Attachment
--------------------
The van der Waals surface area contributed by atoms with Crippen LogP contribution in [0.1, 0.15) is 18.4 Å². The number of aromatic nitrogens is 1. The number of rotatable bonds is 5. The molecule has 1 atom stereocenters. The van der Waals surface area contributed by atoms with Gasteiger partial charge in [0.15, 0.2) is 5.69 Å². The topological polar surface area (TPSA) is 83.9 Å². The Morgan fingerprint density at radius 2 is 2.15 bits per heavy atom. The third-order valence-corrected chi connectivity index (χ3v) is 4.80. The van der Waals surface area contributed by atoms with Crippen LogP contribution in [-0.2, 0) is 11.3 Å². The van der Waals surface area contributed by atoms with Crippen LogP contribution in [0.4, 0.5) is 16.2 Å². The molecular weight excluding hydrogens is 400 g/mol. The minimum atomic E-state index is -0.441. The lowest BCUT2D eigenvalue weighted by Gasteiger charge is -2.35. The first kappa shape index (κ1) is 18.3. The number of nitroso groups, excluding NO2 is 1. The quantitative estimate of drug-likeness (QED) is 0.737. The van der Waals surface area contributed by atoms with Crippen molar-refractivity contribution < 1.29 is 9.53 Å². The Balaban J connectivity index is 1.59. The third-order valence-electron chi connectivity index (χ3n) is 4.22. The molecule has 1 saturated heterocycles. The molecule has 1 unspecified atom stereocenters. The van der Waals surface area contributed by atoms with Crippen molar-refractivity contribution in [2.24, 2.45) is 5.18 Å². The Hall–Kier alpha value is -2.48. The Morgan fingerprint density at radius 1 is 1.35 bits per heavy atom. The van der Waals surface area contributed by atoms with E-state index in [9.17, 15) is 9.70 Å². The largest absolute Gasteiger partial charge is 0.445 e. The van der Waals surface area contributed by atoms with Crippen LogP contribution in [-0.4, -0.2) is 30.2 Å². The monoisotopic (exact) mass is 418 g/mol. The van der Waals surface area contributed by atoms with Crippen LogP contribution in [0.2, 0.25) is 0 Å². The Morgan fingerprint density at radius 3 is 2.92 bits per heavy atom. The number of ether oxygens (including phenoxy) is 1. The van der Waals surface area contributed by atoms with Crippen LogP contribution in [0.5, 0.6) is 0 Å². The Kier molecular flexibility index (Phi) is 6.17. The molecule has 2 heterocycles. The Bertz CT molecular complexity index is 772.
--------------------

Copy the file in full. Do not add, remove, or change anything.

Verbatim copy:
The van der Waals surface area contributed by atoms with Crippen LogP contribution in [0.1, 0.15) is 18.4 Å². The number of aromatic nitrogens is 1. The number of rotatable bonds is 5. The molecule has 1 atom stereocenters. The van der Waals surface area contributed by atoms with Gasteiger partial charge in [0.15, 0.2) is 5.69 Å². The topological polar surface area (TPSA) is 83.9 Å². The Morgan fingerprint density at radius 2 is 2.15 bits per heavy atom. The third-order valence-corrected chi connectivity index (χ3v) is 4.80. The van der Waals surface area contributed by atoms with Crippen LogP contribution in [-0.2, 0) is 11.3 Å². The van der Waals surface area contributed by atoms with Crippen LogP contribution in [0.4, 0.5) is 16.2 Å². The molecular weight excluding hydrogens is 400 g/mol. The minimum atomic E-state index is -0.441. The lowest BCUT2D eigenvalue weighted by Gasteiger charge is -2.35. The first kappa shape index (κ1) is 18.3. The number of nitroso groups, excluding NO2 is 1. The quantitative estimate of drug-likeness (QED) is 0.737. The van der Waals surface area contributed by atoms with Crippen molar-refractivity contribution < 1.29 is 9.53 Å². The Balaban J connectivity index is 1.59. The third-order valence-electron chi connectivity index (χ3n) is 4.22. The molecule has 1 saturated heterocycles. The molecule has 1 unspecified atom stereocenters. The van der Waals surface area contributed by atoms with Crippen molar-refractivity contribution in [2.24, 2.45) is 5.18 Å². The Hall–Kier alpha value is -2.48. The Morgan fingerprint density at radius 1 is 1.35 bits per heavy atom. The van der Waals surface area contributed by atoms with E-state index in [9.17, 15) is 9.70 Å². The largest absolute Gasteiger partial charge is 0.445 e. The van der Waals surface area contributed by atoms with Crippen LogP contribution in [-0.4, -0.2) is 30.2 Å². The monoisotopic (exact) mass is 418 g/mol. The van der Waals surface area contributed by atoms with Crippen LogP contribution in [0.2, 0.25) is 0 Å². The Morgan fingerprint density at radius 3 is 2.92 bits per heavy atom. The number of ether oxygens (including phenoxy) is 1. The van der Waals surface area contributed by atoms with Crippen LogP contribution in [0.5, 0.6) is 0 Å². The Kier molecular flexibility index (Phi) is 6.17. The molecule has 2 heterocycles. The Bertz CT molecular complexity index is 772.